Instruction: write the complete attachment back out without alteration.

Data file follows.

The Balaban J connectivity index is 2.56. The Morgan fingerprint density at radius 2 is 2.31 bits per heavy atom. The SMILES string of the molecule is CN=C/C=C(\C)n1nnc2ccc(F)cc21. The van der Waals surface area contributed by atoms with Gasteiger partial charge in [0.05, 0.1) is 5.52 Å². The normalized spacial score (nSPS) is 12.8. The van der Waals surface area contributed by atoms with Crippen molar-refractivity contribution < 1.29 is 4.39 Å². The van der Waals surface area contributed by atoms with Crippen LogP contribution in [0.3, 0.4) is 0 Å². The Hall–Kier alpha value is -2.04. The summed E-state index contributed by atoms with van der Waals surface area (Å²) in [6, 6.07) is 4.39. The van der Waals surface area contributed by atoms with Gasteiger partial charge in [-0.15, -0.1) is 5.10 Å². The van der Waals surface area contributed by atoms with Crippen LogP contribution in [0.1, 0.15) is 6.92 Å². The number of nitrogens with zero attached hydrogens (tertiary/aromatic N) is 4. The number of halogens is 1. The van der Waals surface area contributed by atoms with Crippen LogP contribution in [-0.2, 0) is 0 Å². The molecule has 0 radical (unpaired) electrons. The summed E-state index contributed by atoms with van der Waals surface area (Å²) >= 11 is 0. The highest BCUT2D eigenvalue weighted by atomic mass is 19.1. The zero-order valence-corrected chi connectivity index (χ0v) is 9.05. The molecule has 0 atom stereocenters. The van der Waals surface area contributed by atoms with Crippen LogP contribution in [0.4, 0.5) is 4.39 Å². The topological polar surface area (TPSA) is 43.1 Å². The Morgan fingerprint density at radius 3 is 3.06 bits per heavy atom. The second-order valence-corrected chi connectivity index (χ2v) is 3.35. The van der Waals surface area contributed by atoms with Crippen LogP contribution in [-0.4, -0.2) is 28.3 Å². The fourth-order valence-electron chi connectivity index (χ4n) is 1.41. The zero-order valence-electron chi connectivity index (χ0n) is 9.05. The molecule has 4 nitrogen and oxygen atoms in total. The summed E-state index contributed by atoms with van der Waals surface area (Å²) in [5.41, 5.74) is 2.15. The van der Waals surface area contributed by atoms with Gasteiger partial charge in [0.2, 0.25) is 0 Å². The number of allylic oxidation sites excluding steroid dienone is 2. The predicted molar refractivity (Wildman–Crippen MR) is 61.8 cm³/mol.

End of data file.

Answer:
The Balaban J connectivity index is 2.56. The Morgan fingerprint density at radius 2 is 2.31 bits per heavy atom. The SMILES string of the molecule is CN=C/C=C(\C)n1nnc2ccc(F)cc21. The van der Waals surface area contributed by atoms with Gasteiger partial charge in [0.05, 0.1) is 5.52 Å². The normalized spacial score (nSPS) is 12.8. The van der Waals surface area contributed by atoms with Crippen molar-refractivity contribution < 1.29 is 4.39 Å². The van der Waals surface area contributed by atoms with Crippen LogP contribution in [0.3, 0.4) is 0 Å². The Hall–Kier alpha value is -2.04. The summed E-state index contributed by atoms with van der Waals surface area (Å²) in [6, 6.07) is 4.39. The van der Waals surface area contributed by atoms with Gasteiger partial charge in [-0.15, -0.1) is 5.10 Å². The van der Waals surface area contributed by atoms with Crippen LogP contribution in [0.1, 0.15) is 6.92 Å². The number of nitrogens with zero attached hydrogens (tertiary/aromatic N) is 4. The number of halogens is 1. The van der Waals surface area contributed by atoms with Crippen LogP contribution in [-0.2, 0) is 0 Å². The molecule has 0 radical (unpaired) electrons. The summed E-state index contributed by atoms with van der Waals surface area (Å²) >= 11 is 0. The highest BCUT2D eigenvalue weighted by atomic mass is 19.1. The zero-order valence-corrected chi connectivity index (χ0v) is 9.05. The molecule has 0 atom stereocenters. The van der Waals surface area contributed by atoms with Crippen LogP contribution in [0.4, 0.5) is 4.39 Å². The topological polar surface area (TPSA) is 43.1 Å². The Morgan fingerprint density at radius 3 is 3.06 bits per heavy atom. The second-order valence-corrected chi connectivity index (χ2v) is 3.35. The van der Waals surface area contributed by atoms with Crippen LogP contribution in [-0.4, -0.2) is 28.3 Å². The fourth-order valence-electron chi connectivity index (χ4n) is 1.41. The zero-order valence-electron chi connectivity index (χ0n) is 9.05. The molecule has 4 nitrogen and oxygen atoms in total. The summed E-state index contributed by atoms with van der Waals surface area (Å²) in [5.41, 5.74) is 2.15. The van der Waals surface area contributed by atoms with Gasteiger partial charge in [0.2, 0.25) is 0 Å². The number of allylic oxidation sites excluding steroid dienone is 2. The predicted molar refractivity (Wildman–Crippen MR) is 61.8 cm³/mol.